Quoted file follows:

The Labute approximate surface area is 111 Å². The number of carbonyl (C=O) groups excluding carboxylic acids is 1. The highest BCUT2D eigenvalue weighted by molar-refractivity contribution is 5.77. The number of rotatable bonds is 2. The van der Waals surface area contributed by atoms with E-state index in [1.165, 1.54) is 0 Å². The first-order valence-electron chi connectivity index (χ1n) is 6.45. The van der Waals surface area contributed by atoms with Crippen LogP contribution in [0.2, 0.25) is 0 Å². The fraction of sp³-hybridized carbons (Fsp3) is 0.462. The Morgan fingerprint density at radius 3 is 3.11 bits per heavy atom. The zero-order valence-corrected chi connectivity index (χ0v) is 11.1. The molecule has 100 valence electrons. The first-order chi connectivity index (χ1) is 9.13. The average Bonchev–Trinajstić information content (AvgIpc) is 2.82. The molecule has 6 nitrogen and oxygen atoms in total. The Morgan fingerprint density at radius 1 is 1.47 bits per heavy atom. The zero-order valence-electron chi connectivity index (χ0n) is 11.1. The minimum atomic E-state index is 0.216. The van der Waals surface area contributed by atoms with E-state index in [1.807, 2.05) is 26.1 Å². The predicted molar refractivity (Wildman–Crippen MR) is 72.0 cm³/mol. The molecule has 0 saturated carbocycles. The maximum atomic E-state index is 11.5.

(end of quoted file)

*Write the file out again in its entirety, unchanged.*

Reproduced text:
The Labute approximate surface area is 111 Å². The number of carbonyl (C=O) groups excluding carboxylic acids is 1. The highest BCUT2D eigenvalue weighted by molar-refractivity contribution is 5.77. The number of rotatable bonds is 2. The van der Waals surface area contributed by atoms with E-state index in [1.165, 1.54) is 0 Å². The first-order valence-electron chi connectivity index (χ1n) is 6.45. The van der Waals surface area contributed by atoms with Crippen LogP contribution in [0.2, 0.25) is 0 Å². The fraction of sp³-hybridized carbons (Fsp3) is 0.462. The Morgan fingerprint density at radius 3 is 3.11 bits per heavy atom. The zero-order valence-corrected chi connectivity index (χ0v) is 11.1. The molecule has 100 valence electrons. The first-order chi connectivity index (χ1) is 9.13. The average Bonchev–Trinajstić information content (AvgIpc) is 2.82. The molecule has 6 nitrogen and oxygen atoms in total. The Morgan fingerprint density at radius 1 is 1.47 bits per heavy atom. The zero-order valence-electron chi connectivity index (χ0n) is 11.1. The minimum atomic E-state index is 0.216. The van der Waals surface area contributed by atoms with E-state index in [1.807, 2.05) is 26.1 Å². The predicted molar refractivity (Wildman–Crippen MR) is 72.0 cm³/mol. The molecule has 0 saturated carbocycles. The maximum atomic E-state index is 11.5.